Torre de las Cigüeñas (Tower of the Storks) – Cáceres, Spain - Atlas Obscura

Torre de las Cigüeñas (Tower of the Storks)

The tallest tower in Cáceres's Old Town. 


While wandering around the city of Cáceres, Spain, you may notice that the towers in the Old Town have been stripped of their battlements. All but one, that is.

In 1476, Queen Isabella I of Castille ordered by an edict to remove the battlements from the Old Town. Only the Torre de las Cigüeñas (Tower of the Storks, named for the birds that nest there) was saved and still survives today.

The War of the Castilian Succession (1475 to 1479) saw two women vying for the succession of the Crown of Castile: Joanna, supposed daughter of Henry IV of Castile, and Isabella, the late king’s half-sister. Isabella was ultimately successful, and thus reigned as Isabella I.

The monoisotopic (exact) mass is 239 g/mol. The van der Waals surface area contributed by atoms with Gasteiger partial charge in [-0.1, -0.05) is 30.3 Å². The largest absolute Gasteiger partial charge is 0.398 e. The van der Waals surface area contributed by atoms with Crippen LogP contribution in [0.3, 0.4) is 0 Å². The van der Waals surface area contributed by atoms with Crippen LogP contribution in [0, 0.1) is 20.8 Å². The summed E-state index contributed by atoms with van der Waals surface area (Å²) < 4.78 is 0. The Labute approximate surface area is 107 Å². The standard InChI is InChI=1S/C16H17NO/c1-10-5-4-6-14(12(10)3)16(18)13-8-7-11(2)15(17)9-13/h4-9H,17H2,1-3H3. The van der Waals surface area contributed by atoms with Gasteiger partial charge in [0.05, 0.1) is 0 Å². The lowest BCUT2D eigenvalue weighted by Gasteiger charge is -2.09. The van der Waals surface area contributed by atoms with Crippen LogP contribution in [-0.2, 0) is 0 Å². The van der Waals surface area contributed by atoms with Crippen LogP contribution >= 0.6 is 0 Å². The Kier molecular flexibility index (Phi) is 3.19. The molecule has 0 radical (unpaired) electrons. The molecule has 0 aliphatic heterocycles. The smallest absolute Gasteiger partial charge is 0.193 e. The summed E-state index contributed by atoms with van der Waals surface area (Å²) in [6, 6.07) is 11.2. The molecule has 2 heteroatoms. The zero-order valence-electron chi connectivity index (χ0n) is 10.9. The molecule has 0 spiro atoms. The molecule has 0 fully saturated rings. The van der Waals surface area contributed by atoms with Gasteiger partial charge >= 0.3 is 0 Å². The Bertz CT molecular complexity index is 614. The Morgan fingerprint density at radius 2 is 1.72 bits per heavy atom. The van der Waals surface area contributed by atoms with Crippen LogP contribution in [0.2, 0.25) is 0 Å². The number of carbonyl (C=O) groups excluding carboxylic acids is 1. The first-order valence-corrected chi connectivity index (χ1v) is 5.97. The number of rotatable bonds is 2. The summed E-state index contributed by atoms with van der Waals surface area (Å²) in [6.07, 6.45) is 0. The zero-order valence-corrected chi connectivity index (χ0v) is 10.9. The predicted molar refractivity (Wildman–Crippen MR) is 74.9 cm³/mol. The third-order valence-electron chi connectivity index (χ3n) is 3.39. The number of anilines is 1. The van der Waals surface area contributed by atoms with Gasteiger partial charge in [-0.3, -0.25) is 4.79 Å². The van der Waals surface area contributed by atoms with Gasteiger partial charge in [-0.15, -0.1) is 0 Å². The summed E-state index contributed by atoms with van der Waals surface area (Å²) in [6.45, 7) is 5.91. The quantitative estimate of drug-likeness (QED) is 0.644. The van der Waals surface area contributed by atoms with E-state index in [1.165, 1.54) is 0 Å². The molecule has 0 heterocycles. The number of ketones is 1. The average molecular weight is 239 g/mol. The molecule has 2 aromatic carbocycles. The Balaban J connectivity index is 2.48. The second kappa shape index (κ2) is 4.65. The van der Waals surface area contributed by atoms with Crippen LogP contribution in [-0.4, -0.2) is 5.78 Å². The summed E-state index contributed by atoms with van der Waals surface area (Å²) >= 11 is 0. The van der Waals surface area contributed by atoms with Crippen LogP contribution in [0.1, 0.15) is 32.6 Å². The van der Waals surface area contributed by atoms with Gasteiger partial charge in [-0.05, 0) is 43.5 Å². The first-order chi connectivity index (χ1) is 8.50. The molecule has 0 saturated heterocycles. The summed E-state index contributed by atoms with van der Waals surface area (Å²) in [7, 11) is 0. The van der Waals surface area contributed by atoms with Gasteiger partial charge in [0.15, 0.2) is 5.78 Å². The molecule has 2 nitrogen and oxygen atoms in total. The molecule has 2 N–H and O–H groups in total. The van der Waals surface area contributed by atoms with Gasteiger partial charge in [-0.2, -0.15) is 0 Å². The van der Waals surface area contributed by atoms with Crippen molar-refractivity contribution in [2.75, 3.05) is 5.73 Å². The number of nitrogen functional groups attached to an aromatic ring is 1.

During the war, most of the nobles in Cáceres supported Joanna except for Don Diego de Ovando, who remained faithful to Isabella’s cause. In 1476, when it became apparent that Isabella would win, the Catholic queen decided to move the tops and battlements from the Old Town’s towers as a show of power and to weaken the city’s defensive forces. She granted de Ovando, her faithful supporter, permission to save the Tower of the Storks.

Know Before You Go

The tower is in the heart of the Old Town. It is currently the property of the army. There's a little museum inside it, and entrance is free. 

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